Background and importance The National Health Authority calls for initiatives ensuring that relevant elderly polypharmacy patients receive medication reviews during hospital admission to reduce the risk of adverse events. Potentially inappropriate medications (PIMs) are one of the most frequent causes of adverse events in older people. Pharmacist led systematic medication reviews are time consuming, and while hospital length of stay has progressively reduced to an average of a few days, the effort has to be aimed at PIM interventions that are best suited to being carried out by a hospital physician.
Aim and objectives The purpose of the study was to develop a screening model to identify patients who may benefit from a pharmacist led medication review in hospital.
Material and methods A screening model was developed using PIMs described in the international literature and the workflow of pharmaconomists and clinical pharmacists in local hospitals. The screening model was applied to all elderly polypharmacy patients admitted to bed wards having pharmaconomist medicine management in five hospitals. Patients fitting the model were identified by pharmaconomists and referred to a pharmacist led medication review. The pharmacist led medication review was performed centrally with the aim of reducing the number of drugs, number of PIMs and complexity of the medication regimen. The primary outcome was the number of PIMs at discharge compared with the number of PIMs at admission to hospital.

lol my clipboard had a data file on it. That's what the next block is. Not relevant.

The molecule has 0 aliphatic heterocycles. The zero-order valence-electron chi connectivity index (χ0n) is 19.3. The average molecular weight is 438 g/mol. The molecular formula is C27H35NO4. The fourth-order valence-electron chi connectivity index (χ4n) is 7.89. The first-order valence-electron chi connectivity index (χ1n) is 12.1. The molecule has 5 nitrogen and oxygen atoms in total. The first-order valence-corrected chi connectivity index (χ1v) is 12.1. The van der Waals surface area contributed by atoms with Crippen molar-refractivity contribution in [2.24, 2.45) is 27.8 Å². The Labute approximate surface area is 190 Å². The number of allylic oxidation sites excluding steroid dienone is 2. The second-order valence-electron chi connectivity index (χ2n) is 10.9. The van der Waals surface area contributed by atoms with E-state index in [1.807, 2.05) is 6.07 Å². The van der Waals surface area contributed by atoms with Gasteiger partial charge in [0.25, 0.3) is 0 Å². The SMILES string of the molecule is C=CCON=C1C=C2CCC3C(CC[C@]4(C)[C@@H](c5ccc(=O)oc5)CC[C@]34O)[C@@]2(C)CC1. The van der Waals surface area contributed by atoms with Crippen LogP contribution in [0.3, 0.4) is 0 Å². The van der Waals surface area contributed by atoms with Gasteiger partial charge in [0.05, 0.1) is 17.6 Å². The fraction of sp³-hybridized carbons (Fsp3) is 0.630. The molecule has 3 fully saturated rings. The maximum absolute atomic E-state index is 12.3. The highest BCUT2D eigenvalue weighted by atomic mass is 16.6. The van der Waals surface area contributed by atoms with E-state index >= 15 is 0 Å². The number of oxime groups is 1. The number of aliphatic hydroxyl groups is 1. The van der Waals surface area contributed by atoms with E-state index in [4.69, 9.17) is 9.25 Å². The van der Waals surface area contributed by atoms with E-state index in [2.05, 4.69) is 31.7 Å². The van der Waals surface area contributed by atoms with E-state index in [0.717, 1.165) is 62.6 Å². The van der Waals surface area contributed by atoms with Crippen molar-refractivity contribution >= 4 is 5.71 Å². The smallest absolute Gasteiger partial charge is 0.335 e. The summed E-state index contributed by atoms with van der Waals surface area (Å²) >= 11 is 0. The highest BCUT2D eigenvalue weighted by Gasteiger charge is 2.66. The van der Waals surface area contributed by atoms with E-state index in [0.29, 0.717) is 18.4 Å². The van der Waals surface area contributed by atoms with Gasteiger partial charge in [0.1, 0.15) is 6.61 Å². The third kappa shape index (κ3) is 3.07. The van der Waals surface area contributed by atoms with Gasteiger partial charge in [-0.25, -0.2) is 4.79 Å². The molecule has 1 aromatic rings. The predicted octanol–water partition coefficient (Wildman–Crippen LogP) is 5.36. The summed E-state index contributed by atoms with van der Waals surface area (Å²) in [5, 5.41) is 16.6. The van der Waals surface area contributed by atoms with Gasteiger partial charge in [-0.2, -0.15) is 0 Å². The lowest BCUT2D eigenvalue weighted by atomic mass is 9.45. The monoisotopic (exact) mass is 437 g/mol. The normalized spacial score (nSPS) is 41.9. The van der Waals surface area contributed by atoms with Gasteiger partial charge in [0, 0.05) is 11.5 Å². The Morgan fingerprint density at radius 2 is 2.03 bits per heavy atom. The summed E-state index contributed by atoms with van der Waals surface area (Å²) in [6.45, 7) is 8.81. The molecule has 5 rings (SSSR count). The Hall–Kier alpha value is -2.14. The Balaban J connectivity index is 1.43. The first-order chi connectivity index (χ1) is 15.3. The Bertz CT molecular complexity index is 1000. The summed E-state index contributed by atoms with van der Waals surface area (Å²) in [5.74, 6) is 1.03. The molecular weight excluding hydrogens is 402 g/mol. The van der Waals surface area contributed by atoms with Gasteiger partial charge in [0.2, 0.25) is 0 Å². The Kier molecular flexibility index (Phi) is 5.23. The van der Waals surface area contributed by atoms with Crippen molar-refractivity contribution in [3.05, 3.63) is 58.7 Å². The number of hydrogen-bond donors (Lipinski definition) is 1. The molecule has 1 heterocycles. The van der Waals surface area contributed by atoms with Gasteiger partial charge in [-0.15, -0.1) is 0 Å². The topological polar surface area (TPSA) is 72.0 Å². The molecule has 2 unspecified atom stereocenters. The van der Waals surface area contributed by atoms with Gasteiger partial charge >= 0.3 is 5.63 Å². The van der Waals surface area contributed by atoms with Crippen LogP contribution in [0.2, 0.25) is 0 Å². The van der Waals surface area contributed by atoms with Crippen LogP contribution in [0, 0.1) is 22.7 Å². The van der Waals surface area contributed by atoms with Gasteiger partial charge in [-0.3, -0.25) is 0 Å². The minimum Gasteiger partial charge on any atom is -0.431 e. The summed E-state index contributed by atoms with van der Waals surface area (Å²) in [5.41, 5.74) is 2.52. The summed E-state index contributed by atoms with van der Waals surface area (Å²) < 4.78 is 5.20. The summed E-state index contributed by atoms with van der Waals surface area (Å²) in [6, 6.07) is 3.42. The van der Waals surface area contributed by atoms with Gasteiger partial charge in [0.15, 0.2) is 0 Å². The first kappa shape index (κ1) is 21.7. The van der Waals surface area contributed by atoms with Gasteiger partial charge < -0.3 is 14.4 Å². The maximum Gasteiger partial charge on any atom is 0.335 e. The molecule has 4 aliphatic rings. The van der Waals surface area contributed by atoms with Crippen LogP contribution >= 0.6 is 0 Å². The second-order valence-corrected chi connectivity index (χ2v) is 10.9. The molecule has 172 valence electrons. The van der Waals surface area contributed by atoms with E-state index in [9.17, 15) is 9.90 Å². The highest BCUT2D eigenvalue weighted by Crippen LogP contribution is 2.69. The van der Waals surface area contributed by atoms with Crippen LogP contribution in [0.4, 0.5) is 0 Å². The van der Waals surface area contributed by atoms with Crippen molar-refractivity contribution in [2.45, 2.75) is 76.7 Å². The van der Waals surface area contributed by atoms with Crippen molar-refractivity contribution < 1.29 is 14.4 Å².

Results The screening tool in the model comprised 10 medication focus points and demonstrated a specificity of 78% and sensitivity of 80% in detecting the relevant patients when applied to a cohort of elderly polypharmacy patients. From April to June 2018, 17 631 patients were screened using the tool. The pharmaconomists referred 396 patients to the pharmacists (average age 78 years, 52% women). Of these, 229 received a pharmacist led medication review (average of 2.78 interventions/patient). For the 115 patients with a possible follow-up, the average number of PIMs/patient was significantly reduced (p<0.001) from 2.02 PIMs at admission to 1.57 PIMs at the end of hospital admission.
Conclusion and relevance The screening model developed detected relevant elderly polypharmacy patients for a pharmacist led medication review during hospital admission. The model was easily implemented, low resource and resulted in a significantly reduced number of potentially inappropriate medications.
Conflict of interest No conflict of interest
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